‘Gunda’ Review: A Visionary Case for Veganism in Black and White

‘Gunda’ Review: A Visionary Case for Veganism in Black and White
More experience than movie, “Gunda” is . Russian filmmaker Viktor Kossakovsky’s mesmerizing achievement removes humans from the picture to magnify the small moments in the lives of various farm animals, with his eponymous pig at its center. Over the course of 90 hypnotic minutes, his roving camera observes Gunda and her piglets, a handful of chickens, and a smattering of cows simply going about their lives on an unspecified farmland.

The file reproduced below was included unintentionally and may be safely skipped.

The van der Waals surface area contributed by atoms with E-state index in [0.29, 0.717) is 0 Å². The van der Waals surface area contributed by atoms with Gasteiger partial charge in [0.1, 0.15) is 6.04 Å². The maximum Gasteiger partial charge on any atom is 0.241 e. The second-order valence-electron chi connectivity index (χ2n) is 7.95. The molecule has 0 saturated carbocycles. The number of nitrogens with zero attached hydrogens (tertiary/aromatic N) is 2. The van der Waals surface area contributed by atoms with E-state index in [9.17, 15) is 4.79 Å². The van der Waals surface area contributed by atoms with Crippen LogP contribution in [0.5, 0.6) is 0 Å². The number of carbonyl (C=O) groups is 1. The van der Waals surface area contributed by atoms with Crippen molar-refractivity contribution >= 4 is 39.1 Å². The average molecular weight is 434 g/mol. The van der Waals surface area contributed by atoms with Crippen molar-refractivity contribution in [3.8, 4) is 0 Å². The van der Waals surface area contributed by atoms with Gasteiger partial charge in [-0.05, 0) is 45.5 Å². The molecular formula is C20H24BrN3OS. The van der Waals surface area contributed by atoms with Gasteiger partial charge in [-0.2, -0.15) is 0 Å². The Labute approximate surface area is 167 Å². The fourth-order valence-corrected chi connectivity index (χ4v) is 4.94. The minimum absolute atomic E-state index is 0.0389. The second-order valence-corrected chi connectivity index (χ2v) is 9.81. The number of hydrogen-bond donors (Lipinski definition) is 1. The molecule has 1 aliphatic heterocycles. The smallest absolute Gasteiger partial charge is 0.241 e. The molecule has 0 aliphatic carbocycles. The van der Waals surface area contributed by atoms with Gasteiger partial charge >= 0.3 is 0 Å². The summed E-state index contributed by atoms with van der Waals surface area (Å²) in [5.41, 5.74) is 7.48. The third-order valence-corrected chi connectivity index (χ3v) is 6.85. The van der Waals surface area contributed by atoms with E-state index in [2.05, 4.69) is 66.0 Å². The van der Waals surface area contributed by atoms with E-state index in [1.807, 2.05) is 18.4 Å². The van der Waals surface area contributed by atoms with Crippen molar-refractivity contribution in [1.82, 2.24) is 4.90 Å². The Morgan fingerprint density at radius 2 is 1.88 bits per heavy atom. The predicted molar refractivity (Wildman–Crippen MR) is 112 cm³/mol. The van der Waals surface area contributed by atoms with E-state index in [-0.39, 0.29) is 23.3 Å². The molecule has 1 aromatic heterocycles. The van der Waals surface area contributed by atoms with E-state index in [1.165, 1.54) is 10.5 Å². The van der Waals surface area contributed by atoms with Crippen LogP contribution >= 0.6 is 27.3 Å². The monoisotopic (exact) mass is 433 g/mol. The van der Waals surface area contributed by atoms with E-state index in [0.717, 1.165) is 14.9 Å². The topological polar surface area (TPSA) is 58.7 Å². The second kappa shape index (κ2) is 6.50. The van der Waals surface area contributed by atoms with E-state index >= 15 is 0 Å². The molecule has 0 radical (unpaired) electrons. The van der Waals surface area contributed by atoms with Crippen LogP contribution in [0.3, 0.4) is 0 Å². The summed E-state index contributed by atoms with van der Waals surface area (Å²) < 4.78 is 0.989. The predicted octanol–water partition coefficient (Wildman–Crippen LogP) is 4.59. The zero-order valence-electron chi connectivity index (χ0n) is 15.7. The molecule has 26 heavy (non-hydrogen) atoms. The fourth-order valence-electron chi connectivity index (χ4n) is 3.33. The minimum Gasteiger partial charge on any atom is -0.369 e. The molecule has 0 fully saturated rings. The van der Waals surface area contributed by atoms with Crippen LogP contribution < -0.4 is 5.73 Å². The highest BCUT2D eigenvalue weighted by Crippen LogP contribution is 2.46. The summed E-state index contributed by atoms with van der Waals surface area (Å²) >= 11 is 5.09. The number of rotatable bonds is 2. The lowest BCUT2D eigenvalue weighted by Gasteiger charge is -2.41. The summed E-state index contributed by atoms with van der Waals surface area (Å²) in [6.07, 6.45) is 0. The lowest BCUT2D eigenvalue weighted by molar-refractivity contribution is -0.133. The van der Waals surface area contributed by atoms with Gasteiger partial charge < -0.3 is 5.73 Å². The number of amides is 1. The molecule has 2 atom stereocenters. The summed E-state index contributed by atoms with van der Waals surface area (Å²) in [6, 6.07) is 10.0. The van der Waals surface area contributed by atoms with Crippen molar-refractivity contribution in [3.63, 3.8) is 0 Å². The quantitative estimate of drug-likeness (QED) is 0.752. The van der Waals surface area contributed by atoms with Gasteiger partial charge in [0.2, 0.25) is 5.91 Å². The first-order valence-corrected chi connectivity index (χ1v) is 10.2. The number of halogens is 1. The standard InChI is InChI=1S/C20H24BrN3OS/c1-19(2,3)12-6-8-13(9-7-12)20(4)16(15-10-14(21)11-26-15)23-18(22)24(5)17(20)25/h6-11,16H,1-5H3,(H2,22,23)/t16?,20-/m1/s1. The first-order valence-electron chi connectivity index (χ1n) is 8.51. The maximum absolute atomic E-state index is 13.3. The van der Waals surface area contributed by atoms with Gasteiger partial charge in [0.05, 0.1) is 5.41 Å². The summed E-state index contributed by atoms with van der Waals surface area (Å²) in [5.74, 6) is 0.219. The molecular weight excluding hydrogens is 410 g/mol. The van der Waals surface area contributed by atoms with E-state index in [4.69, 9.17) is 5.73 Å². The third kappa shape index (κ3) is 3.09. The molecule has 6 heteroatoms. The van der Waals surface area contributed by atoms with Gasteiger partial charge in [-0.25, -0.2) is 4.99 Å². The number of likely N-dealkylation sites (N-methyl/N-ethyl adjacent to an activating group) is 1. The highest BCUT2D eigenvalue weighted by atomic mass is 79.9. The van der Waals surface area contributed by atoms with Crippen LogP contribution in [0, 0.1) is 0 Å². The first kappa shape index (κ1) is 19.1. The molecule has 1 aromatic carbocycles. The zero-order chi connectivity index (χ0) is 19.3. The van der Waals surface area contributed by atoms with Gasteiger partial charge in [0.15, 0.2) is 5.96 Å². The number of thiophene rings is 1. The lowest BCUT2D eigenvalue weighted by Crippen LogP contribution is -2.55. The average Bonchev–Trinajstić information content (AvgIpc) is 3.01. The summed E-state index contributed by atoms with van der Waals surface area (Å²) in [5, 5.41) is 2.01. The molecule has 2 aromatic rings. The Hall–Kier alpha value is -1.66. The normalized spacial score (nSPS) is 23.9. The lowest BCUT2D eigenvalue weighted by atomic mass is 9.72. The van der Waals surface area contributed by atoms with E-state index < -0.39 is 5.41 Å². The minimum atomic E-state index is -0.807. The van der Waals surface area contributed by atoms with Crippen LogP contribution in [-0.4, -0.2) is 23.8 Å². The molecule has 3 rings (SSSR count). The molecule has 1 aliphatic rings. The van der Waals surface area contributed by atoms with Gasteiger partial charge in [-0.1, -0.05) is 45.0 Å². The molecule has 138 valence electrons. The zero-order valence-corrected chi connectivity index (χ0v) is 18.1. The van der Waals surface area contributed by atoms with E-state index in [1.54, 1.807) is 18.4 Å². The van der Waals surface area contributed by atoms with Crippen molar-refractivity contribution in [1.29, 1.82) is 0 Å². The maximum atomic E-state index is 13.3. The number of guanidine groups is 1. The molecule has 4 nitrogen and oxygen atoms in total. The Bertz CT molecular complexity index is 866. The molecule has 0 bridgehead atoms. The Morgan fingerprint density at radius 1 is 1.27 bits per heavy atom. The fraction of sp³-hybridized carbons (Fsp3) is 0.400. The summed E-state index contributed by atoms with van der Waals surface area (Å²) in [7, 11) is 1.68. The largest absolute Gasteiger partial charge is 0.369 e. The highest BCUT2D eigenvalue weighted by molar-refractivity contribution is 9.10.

Devoid of music or any other obvious artifice, “Gunda” neither aims to document animal consciousness or anthropomorphize it. Instead, Kossakovsky’s fascinating non-narrative experiment burrows into the center of his subject’s nervous system, meeting the creatures on their own terms in a remarkable plea for empathy that only implores carnivores to think twice by implication.

The concept behind the movie bears some similarity to Kossakovsky’s previous effort, the euphoric visual feast “Aquarela,” a feature-length environmentally conscious tribute to water around the world.
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